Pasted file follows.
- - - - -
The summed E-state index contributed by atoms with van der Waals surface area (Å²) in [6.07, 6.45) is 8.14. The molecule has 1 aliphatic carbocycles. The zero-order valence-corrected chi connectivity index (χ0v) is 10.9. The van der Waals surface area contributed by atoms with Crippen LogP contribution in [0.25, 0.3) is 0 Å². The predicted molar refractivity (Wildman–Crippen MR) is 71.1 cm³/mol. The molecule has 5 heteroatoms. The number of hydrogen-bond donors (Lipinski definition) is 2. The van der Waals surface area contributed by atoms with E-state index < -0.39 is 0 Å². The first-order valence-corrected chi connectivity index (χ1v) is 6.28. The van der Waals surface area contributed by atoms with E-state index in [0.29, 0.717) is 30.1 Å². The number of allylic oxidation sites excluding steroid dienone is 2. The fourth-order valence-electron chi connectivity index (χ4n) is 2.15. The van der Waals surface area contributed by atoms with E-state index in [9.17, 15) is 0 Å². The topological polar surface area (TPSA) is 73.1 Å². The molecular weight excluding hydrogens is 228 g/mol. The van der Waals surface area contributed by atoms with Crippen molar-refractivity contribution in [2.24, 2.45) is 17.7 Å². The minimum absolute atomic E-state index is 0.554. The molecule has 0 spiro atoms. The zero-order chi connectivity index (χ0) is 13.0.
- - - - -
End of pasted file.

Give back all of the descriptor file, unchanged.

The summed E-state index contributed by atoms with van der Waals surface area (Å²) in [6.07, 6.45) is 8.14. The molecule has 1 aliphatic carbocycles. The zero-order valence-corrected chi connectivity index (χ0v) is 10.9. The van der Waals surface area contributed by atoms with Crippen LogP contribution in [0.25, 0.3) is 0 Å². The predicted molar refractivity (Wildman–Crippen MR) is 71.1 cm³/mol. The molecule has 5 heteroatoms. The number of hydrogen-bond donors (Lipinski definition) is 2. The van der Waals surface area contributed by atoms with E-state index < -0.39 is 0 Å². The first-order valence-corrected chi connectivity index (χ1v) is 6.28. The van der Waals surface area contributed by atoms with E-state index in [0.29, 0.717) is 30.1 Å². The number of allylic oxidation sites excluding steroid dienone is 2. The fourth-order valence-electron chi connectivity index (χ4n) is 2.15. The van der Waals surface area contributed by atoms with E-state index in [9.17, 15) is 0 Å². The topological polar surface area (TPSA) is 73.1 Å². The molecular weight excluding hydrogens is 228 g/mol. The van der Waals surface area contributed by atoms with Crippen molar-refractivity contribution in [2.24, 2.45) is 17.7 Å². The minimum absolute atomic E-state index is 0.554. The molecule has 0 spiro atoms. The zero-order chi connectivity index (χ0) is 13.0.